I don't typically go for exploitation films (see my post on Trip with the Teacher), so this was a difficult category for me. I was sorely tempted to list Herschel Gordon Lewis's The Wizard of Gore, but since it's been nearly a decade since I saw it, I don't remember enough about it to come up with a halfway intelligible discussion. So instead I've chosen Rob Zombie's The Devil's Rejects. While some might argue it isn't sufficiently low-budget to be considered grindhouse, but it's pure exploitation through and through.
The Devil's Rejects seems to be everyone's favorite Rob Zombie movie, but it's actually my least favorite (yep, I even enjoyed Halloween II more), and I can't quite decide if I actually like it. Nevertheless, there is much to appreciate about it. For instance, it contains what is to my mind one of the most iconic images in horror. Check it out:
The whole sequence leading up to this aftermath of being hit by a semi is pure atrocity. The victim wakes up wearing her dead husband's face as a mask, seriously freaks out and runs blindly into the road where she meets her fate. This is truly the stuff of nightmares. The actress really went for it with this scene, and her performance was disturbingly authentic. I also enjoyed the performances by Bill Mosely and William Forsythe, and the cameo by Brian Posehn of Mr. Show obscurity. But honestly, that's all the good I can think to say about it.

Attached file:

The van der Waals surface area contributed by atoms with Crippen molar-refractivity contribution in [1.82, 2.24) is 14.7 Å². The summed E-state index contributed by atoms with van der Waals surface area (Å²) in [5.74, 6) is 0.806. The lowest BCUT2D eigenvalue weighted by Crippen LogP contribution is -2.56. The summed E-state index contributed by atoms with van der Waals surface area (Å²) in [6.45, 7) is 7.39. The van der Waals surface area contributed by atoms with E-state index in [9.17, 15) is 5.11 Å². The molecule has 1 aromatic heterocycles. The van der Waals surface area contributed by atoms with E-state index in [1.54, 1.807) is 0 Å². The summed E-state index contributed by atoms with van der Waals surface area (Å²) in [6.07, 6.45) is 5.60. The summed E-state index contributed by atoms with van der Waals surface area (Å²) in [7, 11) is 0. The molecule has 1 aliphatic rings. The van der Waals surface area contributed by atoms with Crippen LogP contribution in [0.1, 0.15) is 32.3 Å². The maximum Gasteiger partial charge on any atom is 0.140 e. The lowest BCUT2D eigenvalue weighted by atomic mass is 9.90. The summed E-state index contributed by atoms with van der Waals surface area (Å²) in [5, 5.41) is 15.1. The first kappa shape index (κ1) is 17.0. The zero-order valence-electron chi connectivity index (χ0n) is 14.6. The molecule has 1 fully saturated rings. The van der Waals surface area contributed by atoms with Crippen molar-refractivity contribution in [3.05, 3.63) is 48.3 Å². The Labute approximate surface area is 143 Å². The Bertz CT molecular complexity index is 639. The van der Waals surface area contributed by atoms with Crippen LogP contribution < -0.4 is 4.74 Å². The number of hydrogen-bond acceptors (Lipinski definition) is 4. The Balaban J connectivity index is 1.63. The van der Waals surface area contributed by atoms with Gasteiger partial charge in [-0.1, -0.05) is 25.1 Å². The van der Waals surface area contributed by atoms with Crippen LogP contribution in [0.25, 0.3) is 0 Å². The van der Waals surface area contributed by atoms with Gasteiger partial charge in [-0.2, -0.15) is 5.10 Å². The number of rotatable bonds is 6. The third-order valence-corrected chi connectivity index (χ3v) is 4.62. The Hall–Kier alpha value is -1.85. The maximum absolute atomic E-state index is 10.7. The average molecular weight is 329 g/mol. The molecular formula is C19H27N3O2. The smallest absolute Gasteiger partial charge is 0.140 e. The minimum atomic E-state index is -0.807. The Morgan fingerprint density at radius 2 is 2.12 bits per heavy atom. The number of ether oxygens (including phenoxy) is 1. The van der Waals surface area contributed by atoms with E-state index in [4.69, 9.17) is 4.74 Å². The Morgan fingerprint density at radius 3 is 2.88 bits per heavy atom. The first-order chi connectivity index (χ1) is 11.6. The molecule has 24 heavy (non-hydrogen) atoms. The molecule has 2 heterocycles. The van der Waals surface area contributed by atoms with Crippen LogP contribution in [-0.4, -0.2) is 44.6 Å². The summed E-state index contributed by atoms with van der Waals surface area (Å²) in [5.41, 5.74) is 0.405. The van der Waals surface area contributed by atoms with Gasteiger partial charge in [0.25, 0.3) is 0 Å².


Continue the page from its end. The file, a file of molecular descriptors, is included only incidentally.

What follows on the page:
What I didn't like is that the members of the murderous Firefly family are the protagonists. As someone who almost exclusively sides with the victims in horror films, I found myself with no one to root for. (spoilers) When they are taken out by the police at the end, I had no sympathy for them and felt they got what they deserved. There was no emotional identification with them, which is where the feeling of true horror resides with me.
To be honest, I probably need to watch The Devil's Rejects again, since the first time I watched it was before my personal horror revival, and I wasn't watching much horror at the time. It was, by far, the most violent and disturbing film I had seen at that point, and it was very off-putting. Since then, I've really gravitated toward the kind of ultra-violent movies I used to avoid, so maybe I'd enjoy it more.
maybe I'd enjoy it more.